As anyone with Type 1 diabetes knows, life can be an absolute roller coaster. I would like to take you on a personal journey of mine going into the darkest of hours, but coming out in the brightest of days. Back in June of 1988, my diagnosis marked not the first or second, but fifth Type 1 diabetes diagnosis for my family. Already having lost an uncle to Type 1 in the same year, my diagnosis likely hit my family harder than I will ever know. However, growing up having two family members who passed from T1D complications weighed heavy on my mind. It didn’t help that at a young age, I heard a doctor tell my mother, “if he sees 30, feel lucky.” Growing up, T1D never completely stopped me from doing things, but often had a way of interfering. Going to play soccer as a kid, I had a coach say I couldn’t play because he didn’t want a kid dying on his field. Name calling, being told I wasn’t good enough, and the like made me angry in the moment, but ultimately sat deeper within my subconscious for twenty years into adulthood, slowly taking its toll.
Getting out on my own is where my life took a darker turn. Around 2011, I fell into a deep depression and I almost didn’t make my way out. My blood sugars were rarely where I needed them to be. It was also a constant roller coaster at work. Eat then work, forget to bolus, go high, then crash, and repeat. Although I was consistently out of range, my reasonable a1c kept my doctor at bay, all while hiding the fact I was miserable mentally. Relationships were impossible to maintain with my depression and blood sugars as they were and I began to isolate myself alone with my thoughts. The thoughts escalated from “your diabetes has destroyed your life” to “your life isn’t worth living with diabetes.” Mind you, at this point in time I already had one beautiful son. I pushed the thoughts back as much as I could for his sake. However, in doing so it enabled my thoughts to escalate even further. I was telling myself that my son would be better off without a father. I started looking up those who completed suicide and how they did it. However, even with everything I was feeling, I couldn’t leave my family with the thought that I would do so on purpose. After having crashed my blood sugars numerous times over the years to counteract extreme highs, I decided insulin was my best option.
On a Saturday morning, I woke up in tears and decided that was the day. I got up and took a fatal dose of short acting and went about my morning routine with the idea that at some point, I would have an insulin reaction and go unresponsive. For whatever reason, by an act of God, the insulin took hours to work. Later that day, when I was on line to have lunch, the last thing I remember was reaching for a plate. I woke up surrounded by EMTs in my manager’s office. Lucky for me, the guys I worked with knew me and my diabetes very well. Upon coming to, one of the EMTs said it was the first time he had a patient so low it wouldn’t read on his meter. We still don’t know how low I truly was when they got there. I finally got to the point I could stand on my own and was feeling okay physically. However, my mental state was still in shambles. Per policy at my work, I had to be sent home. I begged with my manager to let me stay. I said “I’ll just sit in the back, no one will know I‘m there.” I couldn’t go home in the state of mind I was in. But none the less, I was on my way home. The short 5 minute drive was nerve racking, tears falling, thinking “should I try again” and “I can’t be alone” and “I don’t want to live.” My best friend was sitting on the couch as I walked into my apartment and he immediately looked up at me, knowing something wasn’t right. He put his arms around me, like any brother should, and gave me a much-needed embrace–the kind of hug that lets you know someone loves you. We ended up going for a long walk where I explained what I did. He was the only one who knew what I did for years. During our walk he said, “I know the greatness you have ahead of you, you just have to be here to find it.” His words have sat with me for years.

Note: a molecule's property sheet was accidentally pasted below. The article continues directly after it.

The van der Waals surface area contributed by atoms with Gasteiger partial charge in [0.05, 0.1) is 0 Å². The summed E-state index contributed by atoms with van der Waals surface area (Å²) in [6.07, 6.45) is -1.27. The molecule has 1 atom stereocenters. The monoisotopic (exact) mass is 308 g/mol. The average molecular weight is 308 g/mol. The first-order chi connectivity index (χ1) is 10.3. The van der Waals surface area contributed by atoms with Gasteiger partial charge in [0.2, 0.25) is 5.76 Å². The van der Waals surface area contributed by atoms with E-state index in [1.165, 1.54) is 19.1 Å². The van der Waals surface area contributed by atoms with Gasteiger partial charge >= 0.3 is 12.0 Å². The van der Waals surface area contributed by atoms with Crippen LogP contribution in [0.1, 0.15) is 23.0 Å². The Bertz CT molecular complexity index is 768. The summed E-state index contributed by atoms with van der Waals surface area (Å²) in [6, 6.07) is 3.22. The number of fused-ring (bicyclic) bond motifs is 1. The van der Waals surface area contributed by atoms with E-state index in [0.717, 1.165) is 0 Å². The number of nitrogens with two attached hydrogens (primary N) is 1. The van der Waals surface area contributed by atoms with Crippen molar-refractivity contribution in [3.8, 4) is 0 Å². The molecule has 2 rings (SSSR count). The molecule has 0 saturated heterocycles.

With my two children and the Betes Bros, I have a family that pushes me to succeed. Brothers who reach out for my support as well as check on me. The men and women who have come into my life have filled my cup and continue to make life even better. If you are struggling, that is okay. As someone who almost experienced an end to my life, if I had the support then that I do now, I probably wouldn’t have gone that far. If you’re ever in a place like that in your life, talk to someone. Seeking a professional counselor doesn’t make you weak, it actually makes you stronger. Reach out to a friend who may be struggling that you haven’t talked to in a while, let them know you’re there. A simple text, note, message saying, “I’m here if you need me” can literally save a life.
Get real with T1D! #RealLyfe
For additional resources on Depression and Diabetes, check out this article from our friends at Diabetes Daily!